June 29, 2014

Crowdfunding Law Made Simple

photo by Twose
One of the topics I am often asked about these days, and one of the subjects that even smart, well-informed people seem to be most confused about, is "crowdfunding."  It seems appropriate, therefore, to offer a basic, high-level summary of the topic here on the N.C. Business & Banking Law Blog.   

Is crowdfunding just a bunch of hype?

Crowdfunding is a Really Big Deal.  Entrepreneurs and owners of businesses with growth potential have historically found it somewhat difficult to access the money that individuals and institutions have accumulated and want to invest without going through traditional gatekeepers (i.e., Wall Street).  This is largely because federal and state securities laws have limited their ability to raise investment capital from anyone other than well-to-do people in their immediate sphere of influence (in SEC-speak, "nonpublic offerings" to "accredited investors").  Most inventors and entrepreneurs do not have enough high net worth friends and business associates to raise large amounts of capital.  The securities rules were designed to protect investors that Congress or the SEC deemed vulnerable, but they had the unfortunate consequence of hampering the efficient flow of investment dollars.  However, recent changes to securities laws (including crowdfunding) are making it much less burdensome to borrow money or raise equity capital.   Crowdfunding will make it possible to raise investment money from virtually anyone.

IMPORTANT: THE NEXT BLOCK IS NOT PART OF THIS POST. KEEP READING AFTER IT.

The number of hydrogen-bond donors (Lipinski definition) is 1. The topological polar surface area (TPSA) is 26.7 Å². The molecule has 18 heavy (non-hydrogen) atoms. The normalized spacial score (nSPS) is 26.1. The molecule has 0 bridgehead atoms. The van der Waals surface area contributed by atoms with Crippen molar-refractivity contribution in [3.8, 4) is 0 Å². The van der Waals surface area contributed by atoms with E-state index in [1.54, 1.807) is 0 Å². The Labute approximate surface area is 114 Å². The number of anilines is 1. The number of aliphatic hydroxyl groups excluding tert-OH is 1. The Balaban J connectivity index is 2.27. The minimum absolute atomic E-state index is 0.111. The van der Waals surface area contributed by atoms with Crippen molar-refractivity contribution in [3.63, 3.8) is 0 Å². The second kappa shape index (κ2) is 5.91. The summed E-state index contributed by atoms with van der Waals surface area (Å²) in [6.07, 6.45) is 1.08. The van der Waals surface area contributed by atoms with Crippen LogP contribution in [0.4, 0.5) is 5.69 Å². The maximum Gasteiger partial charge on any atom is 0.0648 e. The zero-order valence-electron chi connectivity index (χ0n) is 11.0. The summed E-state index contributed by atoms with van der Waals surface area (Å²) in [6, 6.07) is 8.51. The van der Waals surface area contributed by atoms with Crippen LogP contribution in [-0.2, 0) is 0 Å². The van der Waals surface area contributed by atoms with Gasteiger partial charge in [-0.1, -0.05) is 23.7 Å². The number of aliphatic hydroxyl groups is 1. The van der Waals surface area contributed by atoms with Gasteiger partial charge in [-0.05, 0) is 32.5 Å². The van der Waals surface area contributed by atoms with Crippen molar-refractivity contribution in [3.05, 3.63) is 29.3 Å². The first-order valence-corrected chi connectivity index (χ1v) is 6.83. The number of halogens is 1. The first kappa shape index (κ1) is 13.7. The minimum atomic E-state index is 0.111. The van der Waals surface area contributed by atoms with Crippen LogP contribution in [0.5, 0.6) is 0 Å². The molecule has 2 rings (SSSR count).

What does the JOBS Act of 2012 have to do with crowdfunding?

The federal JOBS Act (Jumpstart Our Business Startups Act), enacted on April 5, 2012, required the SEC to write regulations to implement many of its various provisions.  More than two years later, the SEC has not yet finalized rules to implement Title III of the JOBS Act, known as the "crowdfunding" section of the law.  The JOBS Act also called for a new Rule 506(c) to allow a similar method of raising capital, but with important distinctions, which are covered below.

So what exactly is crowdfunding?

Many (perhaps most) of the media and many others who are unfamiliar with the JOBS Act have been referring to multiple methods of soliciting and raising investment as "crowdfunding."  This is often incorrect.  People are using the term to describe a number of different capital-raising methods, only two of which are actually crowdfunding.

Most people are familiar with websites like kickstarter.com and indiegogo.com that allow inventors and entrepreneurs to raise money for new products and services.   These sites existed before the JOBS Act and are unaffected by securities law because no equity or debt is being offered or sold.   People who contribute to campaigns on these websites usually have some personal affinity for the cause or an expectation of receiving the product or service if a sufficient amount of funds are pledged to enable the project to be completed.  Basically, this is not crowdfunding. The important thing to know about these websites, however, is that they demonstrate how popular actual crowdfunding sites are are likely to be, and they are probably the models on which crowdfunding sites will be designed.